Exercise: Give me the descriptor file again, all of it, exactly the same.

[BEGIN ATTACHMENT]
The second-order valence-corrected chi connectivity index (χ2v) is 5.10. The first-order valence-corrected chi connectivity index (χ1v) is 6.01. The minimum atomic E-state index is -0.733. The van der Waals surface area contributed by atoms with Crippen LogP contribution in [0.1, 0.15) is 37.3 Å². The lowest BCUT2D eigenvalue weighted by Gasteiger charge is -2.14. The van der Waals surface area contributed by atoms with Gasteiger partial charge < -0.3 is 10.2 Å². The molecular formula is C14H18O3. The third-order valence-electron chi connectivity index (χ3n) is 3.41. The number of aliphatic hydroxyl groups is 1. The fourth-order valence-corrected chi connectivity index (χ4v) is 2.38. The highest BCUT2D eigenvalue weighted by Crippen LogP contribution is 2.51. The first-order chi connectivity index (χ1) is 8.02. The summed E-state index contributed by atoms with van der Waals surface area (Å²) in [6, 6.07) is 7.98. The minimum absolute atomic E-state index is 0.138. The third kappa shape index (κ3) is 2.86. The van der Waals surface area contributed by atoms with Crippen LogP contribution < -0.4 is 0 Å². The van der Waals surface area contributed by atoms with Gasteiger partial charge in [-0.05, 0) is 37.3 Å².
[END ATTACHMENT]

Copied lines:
The second-order valence-corrected chi connectivity index (χ2v) is 5.10. The first-order valence-corrected chi connectivity index (χ1v) is 6.01. The minimum atomic E-state index is -0.733. The van der Waals surface area contributed by atoms with Crippen LogP contribution in [0.1, 0.15) is 37.3 Å². The lowest BCUT2D eigenvalue weighted by Gasteiger charge is -2.14. The van der Waals surface area contributed by atoms with Gasteiger partial charge < -0.3 is 10.2 Å². The molecular formula is C14H18O3. The third-order valence-electron chi connectivity index (χ3n) is 3.41. The number of aliphatic hydroxyl groups is 1. The fourth-order valence-corrected chi connectivity index (χ4v) is 2.38. The highest BCUT2D eigenvalue weighted by Crippen LogP contribution is 2.51. The first-order chi connectivity index (χ1) is 8.02. The summed E-state index contributed by atoms with van der Waals surface area (Å²) in [6, 6.07) is 7.98. The minimum absolute atomic E-state index is 0.138. The third kappa shape index (κ3) is 2.86. The van der Waals surface area contributed by atoms with Crippen LogP contribution < -0.4 is 0 Å². The van der Waals surface area contributed by atoms with Gasteiger partial charge in [-0.05, 0) is 37.3 Å².